How are you graded?
You give an evaluation form to each attending that you rotate with, including the nursery and emergency rounds. Each attending will fill out the evaluation and fax it to MBCHC themselves. By the end of the rotation, you will also have 12 SOAP notes written and graded. And you will also be evaluated on your presentation you give at the end of the rotation. Looking at all of these, the director of the peds rotation will issue a final grade, either as pass, fail, or honor. In addition, you must pass the NBME shelf exam for pediatrics to pass the rotation. If you don’t pass the shelf exam, you’re given another chance to pass it again. If you don’t pass it again, then you’ll have to retake the entire rotation.
What are nursery rounds?
Nursery rounds are usually in the afternoon or evening, and so you go to it after your morning shift with your normal attending. In the nursery, you’ll see and learn to examine newborn babies just a few hours to a few days old. They take place at Mt. Sinai Hospital in Miami Beach and you’re assigned a doctor to rotate with for a week.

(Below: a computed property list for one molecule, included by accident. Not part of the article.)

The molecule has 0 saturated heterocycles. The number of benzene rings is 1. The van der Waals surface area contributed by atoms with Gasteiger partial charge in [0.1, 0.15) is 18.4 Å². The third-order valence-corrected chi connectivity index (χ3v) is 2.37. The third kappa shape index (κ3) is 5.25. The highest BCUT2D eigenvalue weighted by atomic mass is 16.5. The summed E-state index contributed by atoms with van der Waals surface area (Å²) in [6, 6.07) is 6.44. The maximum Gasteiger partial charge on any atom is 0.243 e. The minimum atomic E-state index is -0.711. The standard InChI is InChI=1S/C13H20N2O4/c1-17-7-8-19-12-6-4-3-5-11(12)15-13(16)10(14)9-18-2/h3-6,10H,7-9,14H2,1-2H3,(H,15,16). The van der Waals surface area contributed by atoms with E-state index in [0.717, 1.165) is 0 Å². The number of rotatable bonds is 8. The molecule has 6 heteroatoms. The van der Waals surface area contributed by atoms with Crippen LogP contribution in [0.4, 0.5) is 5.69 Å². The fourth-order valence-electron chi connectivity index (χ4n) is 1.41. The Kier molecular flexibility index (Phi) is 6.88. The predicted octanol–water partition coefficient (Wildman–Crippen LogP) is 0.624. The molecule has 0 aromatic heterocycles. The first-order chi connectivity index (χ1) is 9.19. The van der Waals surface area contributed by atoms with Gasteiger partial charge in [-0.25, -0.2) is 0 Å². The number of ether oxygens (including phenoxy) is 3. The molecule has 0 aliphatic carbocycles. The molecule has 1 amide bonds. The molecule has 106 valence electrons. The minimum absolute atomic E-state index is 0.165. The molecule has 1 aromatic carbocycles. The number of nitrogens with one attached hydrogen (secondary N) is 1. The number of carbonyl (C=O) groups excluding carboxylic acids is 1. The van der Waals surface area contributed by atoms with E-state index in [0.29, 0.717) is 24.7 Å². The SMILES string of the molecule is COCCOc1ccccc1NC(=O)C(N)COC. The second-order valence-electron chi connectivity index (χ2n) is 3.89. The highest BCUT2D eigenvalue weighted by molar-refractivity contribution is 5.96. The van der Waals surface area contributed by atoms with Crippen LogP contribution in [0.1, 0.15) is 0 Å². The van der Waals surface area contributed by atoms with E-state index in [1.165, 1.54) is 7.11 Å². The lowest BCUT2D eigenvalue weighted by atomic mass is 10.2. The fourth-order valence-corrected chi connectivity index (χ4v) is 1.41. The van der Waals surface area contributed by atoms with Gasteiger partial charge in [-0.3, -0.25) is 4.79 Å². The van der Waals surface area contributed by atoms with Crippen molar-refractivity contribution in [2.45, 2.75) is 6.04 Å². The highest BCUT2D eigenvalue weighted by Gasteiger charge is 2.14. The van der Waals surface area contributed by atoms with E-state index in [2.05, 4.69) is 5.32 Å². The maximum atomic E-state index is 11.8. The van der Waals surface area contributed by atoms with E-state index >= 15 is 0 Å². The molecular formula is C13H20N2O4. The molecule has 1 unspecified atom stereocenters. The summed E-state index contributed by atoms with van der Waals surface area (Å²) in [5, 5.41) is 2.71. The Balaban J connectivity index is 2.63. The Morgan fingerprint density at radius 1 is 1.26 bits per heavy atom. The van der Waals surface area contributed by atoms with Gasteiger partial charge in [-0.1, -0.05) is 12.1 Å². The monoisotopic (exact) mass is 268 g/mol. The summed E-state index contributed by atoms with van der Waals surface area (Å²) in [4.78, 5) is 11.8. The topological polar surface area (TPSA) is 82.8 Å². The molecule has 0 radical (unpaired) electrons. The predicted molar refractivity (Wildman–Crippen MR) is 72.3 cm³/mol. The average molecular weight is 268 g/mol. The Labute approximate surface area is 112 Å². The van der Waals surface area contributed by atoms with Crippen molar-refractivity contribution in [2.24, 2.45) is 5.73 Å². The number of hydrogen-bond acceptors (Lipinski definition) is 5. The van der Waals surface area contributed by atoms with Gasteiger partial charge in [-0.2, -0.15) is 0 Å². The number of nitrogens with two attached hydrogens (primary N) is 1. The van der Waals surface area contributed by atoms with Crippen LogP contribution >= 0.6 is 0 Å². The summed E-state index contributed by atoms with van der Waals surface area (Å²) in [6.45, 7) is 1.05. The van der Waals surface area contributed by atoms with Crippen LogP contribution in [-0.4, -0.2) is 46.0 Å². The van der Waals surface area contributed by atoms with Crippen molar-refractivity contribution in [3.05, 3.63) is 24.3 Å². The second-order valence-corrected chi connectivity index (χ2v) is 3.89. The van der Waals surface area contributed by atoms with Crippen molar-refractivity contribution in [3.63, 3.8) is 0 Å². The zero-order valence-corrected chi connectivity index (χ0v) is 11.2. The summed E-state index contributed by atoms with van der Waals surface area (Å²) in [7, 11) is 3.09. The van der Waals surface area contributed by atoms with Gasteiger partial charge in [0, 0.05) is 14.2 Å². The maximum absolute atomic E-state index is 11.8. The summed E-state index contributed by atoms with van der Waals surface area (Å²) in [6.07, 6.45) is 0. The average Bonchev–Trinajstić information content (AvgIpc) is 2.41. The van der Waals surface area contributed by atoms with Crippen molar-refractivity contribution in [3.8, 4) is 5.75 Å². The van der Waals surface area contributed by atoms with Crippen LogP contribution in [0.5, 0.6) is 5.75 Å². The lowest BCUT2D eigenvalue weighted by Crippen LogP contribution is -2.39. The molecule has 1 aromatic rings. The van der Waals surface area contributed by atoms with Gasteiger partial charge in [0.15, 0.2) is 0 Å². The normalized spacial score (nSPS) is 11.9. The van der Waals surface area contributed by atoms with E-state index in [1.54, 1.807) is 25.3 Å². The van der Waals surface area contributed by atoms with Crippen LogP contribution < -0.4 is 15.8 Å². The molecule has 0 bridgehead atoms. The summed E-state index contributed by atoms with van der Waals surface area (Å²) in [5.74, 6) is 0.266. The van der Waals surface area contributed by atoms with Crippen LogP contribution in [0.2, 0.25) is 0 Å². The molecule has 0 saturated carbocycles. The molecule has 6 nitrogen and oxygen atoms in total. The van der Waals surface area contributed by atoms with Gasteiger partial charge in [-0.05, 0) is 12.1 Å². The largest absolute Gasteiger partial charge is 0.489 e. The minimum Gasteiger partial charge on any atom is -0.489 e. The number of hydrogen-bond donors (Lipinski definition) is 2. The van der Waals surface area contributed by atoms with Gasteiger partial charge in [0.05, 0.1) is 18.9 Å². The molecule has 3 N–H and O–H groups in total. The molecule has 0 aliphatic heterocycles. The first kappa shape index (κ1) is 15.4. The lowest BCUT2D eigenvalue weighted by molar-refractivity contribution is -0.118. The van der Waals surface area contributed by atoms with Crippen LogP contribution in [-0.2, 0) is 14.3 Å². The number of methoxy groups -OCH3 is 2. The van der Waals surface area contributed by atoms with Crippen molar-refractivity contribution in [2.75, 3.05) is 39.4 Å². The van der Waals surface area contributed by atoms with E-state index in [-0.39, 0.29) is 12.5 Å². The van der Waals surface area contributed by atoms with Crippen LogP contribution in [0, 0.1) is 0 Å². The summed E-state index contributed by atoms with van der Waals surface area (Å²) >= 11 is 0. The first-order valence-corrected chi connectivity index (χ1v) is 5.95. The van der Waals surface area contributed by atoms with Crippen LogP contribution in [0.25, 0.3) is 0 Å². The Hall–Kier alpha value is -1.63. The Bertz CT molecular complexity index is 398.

Do you get to do much?
It depends on the attending. For some attendings, you’ll mainly be shadowing. For others, you’ll get to see patients by yourself, like taking history, physical exam, assessment/plan, and present to the attending. There are some attendings that teach a lot, while others may not as much, and you’ll have to be more proactive. Some attendings have 10am-4pm schedules, while others have 8am-5pm. It all depends on who you’re assigned to. In my experience, whether or not they let you do much, most attendings are pretty nice and laid-back. If you hear from another student about a good attending that he/she liked and you want to request a particular attending to rotate with, I’d recommend doing so before the start of the rotation.
Who do you rotate with?
Usually, you rotate directly with the attending, as well as up to 3 other students (though most of the time, it’s just 1 or 2 others). In Miami, AUC students rotate with other medical students from Ross University as well as Nova Southeastern University (DO school in Miami).
Where do you rotate?